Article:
Vimeo Offers Every Toronto Film $10K Advance

“We want to be the home for creators looking to go directly to their audiences,” CEO tells TheWrap

Last Updated: July 16, 2014 @ 3:19 PM

Vimeo has offered a $10,000 advance to any film making its world premiere at the Toronto International Film Festival if the movie elects Vimeo as its first stop in its release on digital platforms, the company announced on Monday.

Any of the films can still open in theaters or on television’s video-on-demand, but Vimeo requires that the movie appear on its still nascent On Demand service before it could appear on iTunes, Netflix or any other digital platform.

Vimeo would have the rights exclusively for 30 days, at which point the films could also appear on other services. The film would also have to remain on Vimeo On Demand for at least two years.

Vimeo launched its On Demand service at the South by Southwest Film Festival earlier this year, and secured its highest profile offering to-date with one of the film that premiered there, Neil LaBute‘s “Some Girl (s).”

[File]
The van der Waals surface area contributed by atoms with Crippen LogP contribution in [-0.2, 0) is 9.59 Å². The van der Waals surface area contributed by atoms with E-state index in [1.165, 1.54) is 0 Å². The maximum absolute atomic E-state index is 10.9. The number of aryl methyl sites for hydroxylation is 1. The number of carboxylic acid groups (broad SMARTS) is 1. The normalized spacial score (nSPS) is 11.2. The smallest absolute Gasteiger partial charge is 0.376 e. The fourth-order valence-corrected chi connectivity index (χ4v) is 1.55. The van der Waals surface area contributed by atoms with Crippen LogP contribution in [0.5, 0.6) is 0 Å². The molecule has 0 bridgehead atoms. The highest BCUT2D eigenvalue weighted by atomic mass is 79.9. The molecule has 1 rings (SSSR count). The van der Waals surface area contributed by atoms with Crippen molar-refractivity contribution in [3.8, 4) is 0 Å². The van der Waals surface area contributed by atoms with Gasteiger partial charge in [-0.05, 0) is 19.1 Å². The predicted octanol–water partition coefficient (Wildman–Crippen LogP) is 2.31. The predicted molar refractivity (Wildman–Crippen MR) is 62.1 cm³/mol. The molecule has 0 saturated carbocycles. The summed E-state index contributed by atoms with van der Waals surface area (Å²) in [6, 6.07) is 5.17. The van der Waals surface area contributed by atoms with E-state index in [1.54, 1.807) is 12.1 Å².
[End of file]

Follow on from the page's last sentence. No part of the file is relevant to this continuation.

Vimeo CEO Kerry Trainor said the service has added more than 2,000 films since South by Southwest and his company has once again used a major film festival to persuade the independent film world that its service is a vital and useful one.

“Now that we’ve introduced a platform, this is one of our first experiments with offering economics benefits to creators upfront,” Trainor told TheWrap. “We want to be the home for creators looking to go directly to their audiences.”

Vimemo will take 100 percent of sales until it recoups the advance, at which point the arrangement will revert to the platform’s natural revenue split – 90 percent for the filmmaker and 10 percent to Vimeo.

Filmmakers can control the price the film is sold for and what countries it is available in.

Trainor noted that video on demand distributors are becoming a part of the conversation in dealmaking at major film festivals, and he hopes Vimeo can join that conversation.

They do offer something many others don’t: “We represent flexibility and control.”